Tuesday, December 26

Stacking Online Votes

On Christmas Day, Seth Godin did something nice for a few dozen blogs. He posted them on his blog, Seth Godin, and encouraged people to visit.

By creating a plexo at Squidoo, he enabled others to include their own blog (or blogs they liked) and vote for any they felt seemed interesting. "There is no A list, so there can't be a Z list. There's just good blogs," he wrote.

Unfortunately, one blogger felt otherwise, turning the true spirit of Godin's post into a case study that is similar to the challenges Reddit experienced a few months ago when overzealous marketing types voted their articles up and other articles down. However, unlike the Reddit stacking, Kim Klaver and a handful of her readers were less than anonymous. On her blog, which I won't link to, she wrote: "If we push it to #1, I'll take a screenshot pronto and post it here. We'll be 'Queen for a day.'"

Her marketing tactic worked, driving several readers to vote and then report her blog's progress. In fact, they voted hers up and other blogs down, enough so, that one commenter on her blog finally wrote: “You know, sending an email out in order to ask for votes is really quite lame. ... Deceptive if you ask me. Isn't this the very thing you preach against?” Obviously not.

"I don't mind asking for votes though, since people can do it or not. I might even send out another email, so be forewarned...hehehe,” Klaver replied. "If the blog writers didn't tell their readers about the popularity contest, how would they know and how could they help their favorite writers?"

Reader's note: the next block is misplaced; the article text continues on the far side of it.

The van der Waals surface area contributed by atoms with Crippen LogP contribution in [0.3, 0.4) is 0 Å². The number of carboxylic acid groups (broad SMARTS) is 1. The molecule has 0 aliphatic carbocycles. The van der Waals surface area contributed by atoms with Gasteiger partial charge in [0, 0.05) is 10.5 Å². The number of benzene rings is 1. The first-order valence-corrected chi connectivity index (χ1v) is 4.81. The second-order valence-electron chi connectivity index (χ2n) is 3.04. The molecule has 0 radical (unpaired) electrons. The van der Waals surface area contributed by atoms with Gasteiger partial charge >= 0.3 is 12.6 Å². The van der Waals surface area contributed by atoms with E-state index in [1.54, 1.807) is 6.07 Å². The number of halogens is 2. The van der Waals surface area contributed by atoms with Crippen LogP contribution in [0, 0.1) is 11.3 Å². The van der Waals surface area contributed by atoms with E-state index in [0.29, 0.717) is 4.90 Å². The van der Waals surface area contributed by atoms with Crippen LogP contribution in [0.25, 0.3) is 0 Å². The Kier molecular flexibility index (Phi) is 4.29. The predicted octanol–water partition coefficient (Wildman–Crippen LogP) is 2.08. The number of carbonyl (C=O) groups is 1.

Klaver seems to have missed the point of the post entirely. It was never meant to be a popularity contest, especially because Squidoo doesn't track IP numbers, only e-mail addresses. This means that anyone with multiple e-mail addresses can vote for whatever blog they like as many times as they like. With Klaver's encouragement, that is exactly what her readers seemed to do.

The most basic Internet tracking reveals the story behind her empty victory; many blogs were voted down despite never being visited. It is a shame, because I visited many of those blogs today and several were worthwhile despite being voted down.

But then again, I suppose that is the difference between Klaver's "new school of marketing" and communicators like me. I subscribe to a code of ethics that includes credible communicators "engage in truthful, accurate and fair communication that facilitates respect and mutual understanding."

3 comments:

ME Strauss on 12/27/06, 8:22 AM said...

The blatant self-promotion I see in some places has made me unsubscribe to some quite famous blogs. It was once said that blogs were meant for help not "hype."

Rich on 12/27/06, 10:06 AM said...

Thank you for the comment, Liz. I agree with you.

While our company includes some self promotional posts from time to time (this is a company blog after all), I do believe there is a fundamental difference between blogging as an expert observer or ego poster. I strive to be the former. Our other blog, which focuses on corporate giving by example (though it is sometimes neglected), bars self promotion.

I like yours, btw; entertaining and insightful. Delightful. A fine example of a blog that knows what it wants to be and achieves it. Cheers.

Rich on 12/28/06, 8:00 AM said...

Famous Last Words:

"As to turning it into a competition - well I guess Seth did that by encouraging people to vote for the blogs they like." — Kim Klaver, attempting to justify her actions.

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